2. Alan, I don't think you are being fair in comparing Iraq's north with the rest of it. In the North, Barazani's militias treated opposition parties and protesters with similar brutality as the South and Center of the country. Journalists were beaten and arrested. The cronyism in the North is similar to that in the South and Baghdad.

  3. I don't believe you have heard the whole story here, Journalists weren't arrested, nothing of the like happened here, it is just opposition propaganda, protests are happening, poeple's voices are being heard here, there might have been a few incidents, but only because those involved were of the, umm how do I say this, the bad few, some protesters started to act violently, the police responded as they saw fit, you can never compare the brutality of baghdad's central police to what happened here.
    Regarding the milita you are talking about, there's no such thing, there is however, Asayish which stands for national security forces in kurdish, and Peshmerga, which happen to be the name of what can be called military here, and they are recognized to be part of the Iraqi Army, now what you said, "Barazani's militas' is actually incorrect, first, because there are no militias and second, the forces that are under the command of Barzani have no jurisdiction in Sulaimaniyah in which the incidents have occurred.

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  5. Great and accurate analysis of Iraq's desperate reality. Maliki's structure made almost all members of the system into "made men." This way, he and the ones who get a share in the lot can distribute it in a manner of favors and rewards. The smallest person in the government has a small window of authority, and a large share of the money; most of them don't even use that window. Much like a mafia system, a typical authoritarian government; with a different face.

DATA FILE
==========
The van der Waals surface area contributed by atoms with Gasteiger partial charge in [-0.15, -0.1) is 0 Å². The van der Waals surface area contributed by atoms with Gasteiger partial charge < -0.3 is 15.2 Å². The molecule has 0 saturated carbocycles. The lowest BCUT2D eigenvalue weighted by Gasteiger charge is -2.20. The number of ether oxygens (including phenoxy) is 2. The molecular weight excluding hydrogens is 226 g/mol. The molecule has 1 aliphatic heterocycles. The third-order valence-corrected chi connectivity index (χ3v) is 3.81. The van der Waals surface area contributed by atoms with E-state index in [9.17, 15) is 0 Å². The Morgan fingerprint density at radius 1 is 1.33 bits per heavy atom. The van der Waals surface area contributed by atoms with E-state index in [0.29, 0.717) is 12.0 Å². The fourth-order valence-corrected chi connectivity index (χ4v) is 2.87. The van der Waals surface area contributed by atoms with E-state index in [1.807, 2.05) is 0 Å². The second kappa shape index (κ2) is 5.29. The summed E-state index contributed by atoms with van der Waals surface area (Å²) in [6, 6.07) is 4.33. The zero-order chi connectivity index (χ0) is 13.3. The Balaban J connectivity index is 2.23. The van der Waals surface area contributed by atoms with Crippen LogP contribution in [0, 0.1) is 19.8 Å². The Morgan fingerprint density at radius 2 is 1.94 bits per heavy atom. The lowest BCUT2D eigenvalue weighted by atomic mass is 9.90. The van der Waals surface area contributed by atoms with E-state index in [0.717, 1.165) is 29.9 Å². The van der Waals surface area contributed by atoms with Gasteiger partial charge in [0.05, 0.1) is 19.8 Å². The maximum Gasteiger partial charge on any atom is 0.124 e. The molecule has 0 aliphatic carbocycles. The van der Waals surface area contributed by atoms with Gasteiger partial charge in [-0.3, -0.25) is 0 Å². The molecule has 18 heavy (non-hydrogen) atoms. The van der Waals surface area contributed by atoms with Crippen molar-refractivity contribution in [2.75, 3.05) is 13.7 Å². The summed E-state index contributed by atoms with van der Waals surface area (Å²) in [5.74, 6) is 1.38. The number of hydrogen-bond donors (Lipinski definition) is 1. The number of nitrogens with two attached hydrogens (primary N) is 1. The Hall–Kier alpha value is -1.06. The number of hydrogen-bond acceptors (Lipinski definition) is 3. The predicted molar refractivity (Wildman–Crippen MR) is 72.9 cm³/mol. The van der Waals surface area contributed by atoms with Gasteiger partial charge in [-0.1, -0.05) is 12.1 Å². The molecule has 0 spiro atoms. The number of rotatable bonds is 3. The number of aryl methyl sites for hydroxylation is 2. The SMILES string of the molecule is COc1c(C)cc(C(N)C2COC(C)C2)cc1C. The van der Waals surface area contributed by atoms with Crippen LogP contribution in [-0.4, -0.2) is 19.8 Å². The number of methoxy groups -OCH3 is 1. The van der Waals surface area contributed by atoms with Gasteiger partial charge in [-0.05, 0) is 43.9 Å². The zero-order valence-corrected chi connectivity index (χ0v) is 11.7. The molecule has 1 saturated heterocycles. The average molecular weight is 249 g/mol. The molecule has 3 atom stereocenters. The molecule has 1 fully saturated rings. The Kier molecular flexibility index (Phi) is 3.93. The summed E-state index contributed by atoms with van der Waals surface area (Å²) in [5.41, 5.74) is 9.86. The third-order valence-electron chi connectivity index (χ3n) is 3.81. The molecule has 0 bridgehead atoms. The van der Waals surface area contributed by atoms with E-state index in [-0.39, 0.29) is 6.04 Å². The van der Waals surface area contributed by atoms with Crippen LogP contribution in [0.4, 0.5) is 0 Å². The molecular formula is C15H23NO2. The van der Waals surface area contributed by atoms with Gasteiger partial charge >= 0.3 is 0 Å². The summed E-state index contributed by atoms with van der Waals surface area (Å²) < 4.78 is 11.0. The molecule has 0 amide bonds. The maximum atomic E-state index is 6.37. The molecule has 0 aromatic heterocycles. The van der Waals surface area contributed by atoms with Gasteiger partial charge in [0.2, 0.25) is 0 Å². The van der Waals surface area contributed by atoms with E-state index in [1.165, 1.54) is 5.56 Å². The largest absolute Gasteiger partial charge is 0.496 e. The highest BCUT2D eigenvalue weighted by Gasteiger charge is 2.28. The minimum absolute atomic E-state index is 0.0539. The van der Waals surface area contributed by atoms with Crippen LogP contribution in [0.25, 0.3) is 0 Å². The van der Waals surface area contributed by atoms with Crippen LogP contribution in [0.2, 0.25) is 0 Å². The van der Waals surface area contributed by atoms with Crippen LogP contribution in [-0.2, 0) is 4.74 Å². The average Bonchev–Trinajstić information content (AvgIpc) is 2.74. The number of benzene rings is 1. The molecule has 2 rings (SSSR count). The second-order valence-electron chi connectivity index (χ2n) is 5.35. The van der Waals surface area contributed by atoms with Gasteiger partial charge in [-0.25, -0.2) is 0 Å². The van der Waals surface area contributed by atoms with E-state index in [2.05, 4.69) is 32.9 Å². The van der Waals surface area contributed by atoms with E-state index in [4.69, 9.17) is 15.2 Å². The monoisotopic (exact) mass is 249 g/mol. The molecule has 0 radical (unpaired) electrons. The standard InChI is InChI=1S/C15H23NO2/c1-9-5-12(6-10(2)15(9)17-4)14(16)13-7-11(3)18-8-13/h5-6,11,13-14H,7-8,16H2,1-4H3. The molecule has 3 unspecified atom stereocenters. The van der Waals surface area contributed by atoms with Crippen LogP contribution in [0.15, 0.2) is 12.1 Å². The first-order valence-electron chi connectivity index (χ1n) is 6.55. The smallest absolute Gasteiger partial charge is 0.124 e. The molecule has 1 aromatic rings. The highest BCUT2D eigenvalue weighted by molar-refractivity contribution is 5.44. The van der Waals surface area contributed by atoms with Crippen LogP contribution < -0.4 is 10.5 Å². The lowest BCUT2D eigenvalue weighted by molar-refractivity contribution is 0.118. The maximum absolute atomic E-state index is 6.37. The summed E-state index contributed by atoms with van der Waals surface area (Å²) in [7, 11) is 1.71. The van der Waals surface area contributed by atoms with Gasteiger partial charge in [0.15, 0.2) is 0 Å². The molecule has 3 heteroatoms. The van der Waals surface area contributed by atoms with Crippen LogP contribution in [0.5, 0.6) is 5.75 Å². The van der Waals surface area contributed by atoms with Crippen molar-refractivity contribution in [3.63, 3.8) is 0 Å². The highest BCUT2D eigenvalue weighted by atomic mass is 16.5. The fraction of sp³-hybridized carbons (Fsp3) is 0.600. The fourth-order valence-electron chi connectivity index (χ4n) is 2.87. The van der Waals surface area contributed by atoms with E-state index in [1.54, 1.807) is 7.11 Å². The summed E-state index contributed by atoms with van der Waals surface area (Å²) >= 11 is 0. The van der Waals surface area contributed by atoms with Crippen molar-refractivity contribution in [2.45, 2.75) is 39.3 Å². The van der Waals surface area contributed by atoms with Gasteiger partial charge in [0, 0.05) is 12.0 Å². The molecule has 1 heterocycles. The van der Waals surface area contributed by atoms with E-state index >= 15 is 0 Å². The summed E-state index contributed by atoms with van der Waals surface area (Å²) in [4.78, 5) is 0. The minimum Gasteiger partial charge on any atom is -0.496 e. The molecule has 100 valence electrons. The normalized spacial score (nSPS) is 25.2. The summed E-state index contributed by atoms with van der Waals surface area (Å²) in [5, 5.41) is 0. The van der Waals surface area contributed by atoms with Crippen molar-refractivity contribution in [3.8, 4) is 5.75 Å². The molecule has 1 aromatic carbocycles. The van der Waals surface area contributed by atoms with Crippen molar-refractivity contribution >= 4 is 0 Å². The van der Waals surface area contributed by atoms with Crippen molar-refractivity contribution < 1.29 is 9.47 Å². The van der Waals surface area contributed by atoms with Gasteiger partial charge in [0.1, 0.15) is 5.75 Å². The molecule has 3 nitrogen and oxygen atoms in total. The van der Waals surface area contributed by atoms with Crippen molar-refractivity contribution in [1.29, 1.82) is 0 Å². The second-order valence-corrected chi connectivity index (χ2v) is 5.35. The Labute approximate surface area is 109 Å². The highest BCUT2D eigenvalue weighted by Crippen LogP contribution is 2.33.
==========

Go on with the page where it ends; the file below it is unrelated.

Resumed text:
Even more, a few ill-thought trade laws that select the flow of a few expensive goods were recently placed. Therefore, the people with the most money, oil assets, and public money can place contracts and mass import things like modern cars and sell them for subsidized prices. Thousands of people are signing up to get a cheaper car from the government; some waitlists exceed 2 years. The streets are suffocating with cars and everyone is breathing smoke.

    A bit more to add, Barazani and Talabani have been in power in Kurdistan for ages; it's still a family trade, and development reaches a plateau in this kind of system. I'm glad however, that the Kurdish authorities are subsidizing and pushing development in many areas. It is still not the majority of kurds that enjoy the hype, and the two families know how to keep opponents away from their business.

    It's a dilemma,

  6. Mohammed, I definitely agree that the Barzani family is monopolizing many aspect of the economy. Kurdish people are protesting, though. People will not be quite anymore until they see substantial change.

    Alan, today, there were more attacks by the Kurdish local government on the protestors' council that was recently formed in kurdistan. It seems that those kind of human rights violations are no longer the exception in the Kurdish region, they have become the rule.